SINGAPORE - Every day, a mountain of legal letters and overdue bills sits on the living room table of her three-room flat.
Amanda, 32, sighs each time she receives a new payment reminder in her letter box.
It is not even her fault to begin with. It is her husband's fault.
As a result of John's former online gambling habit, they have accumulated $250,000 in debt.
So bad was his gambling addiction that it even drove Amanda into a psychotic fit, landing her in a psychiatric ward for a week.
We are not using their real names to protect the identity of their three-year-old son.
Yet, despite the mental hell and financial turmoil, Amanda has stuck to the marriage vows they exchanged in 2010.
"For richer or for poorer," they had promised each other then.
But each day is a struggle, says Amanda, a part-time therapist who makes about $900 a month. "It's really difficult to pay off everything."
John, who works in a maritime company, earns more than twice that.
Still, they have to pay back the loans from banks, moneylenders and friends - one pay cheque at a time.
"To help with the debts, I don't ask for any money (from John). I settle the rest; each month, I pay my son's $500 pre-school fees and the $200 utilities bill," says Amanda in a phone interview.
There's hardly any savings left, she adds.
The couple fell in love during their secondary school days 13 years ago, when Amanda was introduced to John through a relative.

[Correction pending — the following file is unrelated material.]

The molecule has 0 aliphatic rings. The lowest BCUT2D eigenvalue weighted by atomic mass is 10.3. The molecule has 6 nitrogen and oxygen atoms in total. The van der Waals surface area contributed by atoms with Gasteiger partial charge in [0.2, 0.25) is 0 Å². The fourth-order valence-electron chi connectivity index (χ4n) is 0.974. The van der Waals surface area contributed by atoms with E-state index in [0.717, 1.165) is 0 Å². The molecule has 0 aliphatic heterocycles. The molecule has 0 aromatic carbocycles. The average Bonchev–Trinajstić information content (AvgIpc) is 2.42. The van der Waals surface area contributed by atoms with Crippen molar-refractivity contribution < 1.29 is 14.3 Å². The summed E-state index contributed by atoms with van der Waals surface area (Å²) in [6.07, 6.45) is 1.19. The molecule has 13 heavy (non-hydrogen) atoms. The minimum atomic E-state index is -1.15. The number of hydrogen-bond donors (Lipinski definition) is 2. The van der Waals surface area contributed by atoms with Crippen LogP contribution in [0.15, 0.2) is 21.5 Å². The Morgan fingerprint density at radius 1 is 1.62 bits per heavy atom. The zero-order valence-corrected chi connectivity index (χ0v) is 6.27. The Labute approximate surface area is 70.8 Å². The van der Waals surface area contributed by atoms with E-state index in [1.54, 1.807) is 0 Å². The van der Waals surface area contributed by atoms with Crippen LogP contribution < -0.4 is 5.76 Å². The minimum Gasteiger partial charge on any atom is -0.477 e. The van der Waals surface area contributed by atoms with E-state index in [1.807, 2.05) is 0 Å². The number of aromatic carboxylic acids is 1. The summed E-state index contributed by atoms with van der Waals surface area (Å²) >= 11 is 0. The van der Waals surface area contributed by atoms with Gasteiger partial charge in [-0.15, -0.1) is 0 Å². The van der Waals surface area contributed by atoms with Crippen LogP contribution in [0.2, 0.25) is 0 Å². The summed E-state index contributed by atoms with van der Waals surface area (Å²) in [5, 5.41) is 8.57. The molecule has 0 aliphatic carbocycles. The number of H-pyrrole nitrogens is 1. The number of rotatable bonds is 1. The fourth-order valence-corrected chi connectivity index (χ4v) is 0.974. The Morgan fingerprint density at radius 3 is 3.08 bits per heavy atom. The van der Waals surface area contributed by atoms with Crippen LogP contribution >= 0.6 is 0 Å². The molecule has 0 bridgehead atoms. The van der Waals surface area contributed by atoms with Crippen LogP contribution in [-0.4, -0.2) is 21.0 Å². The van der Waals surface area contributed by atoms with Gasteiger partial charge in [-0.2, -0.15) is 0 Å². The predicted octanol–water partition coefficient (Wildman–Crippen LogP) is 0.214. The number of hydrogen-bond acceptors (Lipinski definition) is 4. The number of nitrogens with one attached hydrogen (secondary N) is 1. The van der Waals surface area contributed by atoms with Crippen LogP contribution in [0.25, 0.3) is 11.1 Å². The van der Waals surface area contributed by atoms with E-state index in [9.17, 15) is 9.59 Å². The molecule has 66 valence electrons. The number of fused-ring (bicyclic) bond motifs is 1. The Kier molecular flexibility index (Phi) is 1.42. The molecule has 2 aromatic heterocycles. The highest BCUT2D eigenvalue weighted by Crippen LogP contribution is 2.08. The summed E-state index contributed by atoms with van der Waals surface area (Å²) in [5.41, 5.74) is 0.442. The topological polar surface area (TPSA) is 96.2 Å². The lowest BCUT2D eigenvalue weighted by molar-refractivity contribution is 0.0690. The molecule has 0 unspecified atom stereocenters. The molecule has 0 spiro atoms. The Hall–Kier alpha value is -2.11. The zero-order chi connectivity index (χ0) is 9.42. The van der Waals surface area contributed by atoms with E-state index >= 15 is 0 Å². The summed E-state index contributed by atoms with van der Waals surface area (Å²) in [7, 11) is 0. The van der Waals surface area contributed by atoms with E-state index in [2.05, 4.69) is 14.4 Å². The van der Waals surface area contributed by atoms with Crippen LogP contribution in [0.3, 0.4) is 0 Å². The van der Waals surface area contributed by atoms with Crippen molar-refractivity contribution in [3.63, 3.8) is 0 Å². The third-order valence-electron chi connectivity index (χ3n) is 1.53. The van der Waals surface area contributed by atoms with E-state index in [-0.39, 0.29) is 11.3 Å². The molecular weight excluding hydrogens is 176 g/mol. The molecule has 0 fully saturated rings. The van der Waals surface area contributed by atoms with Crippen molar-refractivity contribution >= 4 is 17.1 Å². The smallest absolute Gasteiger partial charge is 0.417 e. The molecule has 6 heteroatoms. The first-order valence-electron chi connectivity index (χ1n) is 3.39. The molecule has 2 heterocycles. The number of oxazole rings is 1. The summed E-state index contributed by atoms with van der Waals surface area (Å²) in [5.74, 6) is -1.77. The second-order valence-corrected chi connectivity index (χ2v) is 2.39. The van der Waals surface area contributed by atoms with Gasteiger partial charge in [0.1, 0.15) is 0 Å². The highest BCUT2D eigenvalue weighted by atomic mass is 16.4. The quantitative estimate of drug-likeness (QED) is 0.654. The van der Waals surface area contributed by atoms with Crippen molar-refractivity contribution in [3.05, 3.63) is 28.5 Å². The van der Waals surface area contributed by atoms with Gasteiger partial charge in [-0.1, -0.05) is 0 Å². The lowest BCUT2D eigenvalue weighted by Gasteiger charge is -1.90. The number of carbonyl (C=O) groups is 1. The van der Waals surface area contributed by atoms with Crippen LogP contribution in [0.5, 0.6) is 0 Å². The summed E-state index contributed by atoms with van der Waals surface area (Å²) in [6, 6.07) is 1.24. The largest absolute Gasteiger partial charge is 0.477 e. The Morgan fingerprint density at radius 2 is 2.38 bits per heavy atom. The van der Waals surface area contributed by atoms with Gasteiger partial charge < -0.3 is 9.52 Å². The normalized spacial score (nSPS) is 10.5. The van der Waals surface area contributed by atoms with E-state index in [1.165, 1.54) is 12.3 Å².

He was the perfect gentleman to her - he was kind, romantic, good-looking and treated her well, she recalls.
But even then, she knew that he gambled incessantly on football matches.
He had picked up the habit from a classmate who played the role of his bookie, and became addicted when he made his first dollar betting on a football match.
The money he won paid for their dates, but Amanda was adamant that he quit his habit for good.
When he started losing money and couldn't pay for it, he would ask for Amanda's help.
She relented because she has "a soft spot for him".
"He came from a bad background and I could understand why he couldn't let go of gambling, but I thought he would quit when we got married," says Amanda. But John did not quit.
The first time his wife found out he was still gambling after they got married, she went into a psychotic fit.
He found her sitting in the bedroom, laughing and talking to herself while holding a library book about addictions.
Debt collectors also came in waves to their flat, angrily rattling the door grilles and shouting John's name.
"I hid in my room and held on to my baby. I was simply terrified," she says.
Still, Amanda stayed by her husband's side. "I have given him many, many chances. I kept forgiving him because I still had a glimmer of hope that he would change."
RESOLVED TO STOP
To her relief and delight, John finally made a serious effort to stop gambling last June.
He contacted this reporter because he wanted to face up his mistakes and commit to his addiction recovery by making it public.
Said John in an interview then: "I was overwhelmed with guilt every time I saw my wife and newborn son huddled in a cramped room."
He wants to be a "good father to my son". "I don't think I can find another wife like her," said John.
He has not gambled since June, but the staggering debt still remains.
It has strained the relationship and their intimacy with each other, confesses Amanda, who admits the future between the two is uncertain.
She says: "There were many times in the past when I thought I should have left, but I didn't.
"I chose to be with him for richer or poorer. I've kept on going for the sake of our son, though I don't know what the future holds."
This article was first published on Feb 15, 2015.
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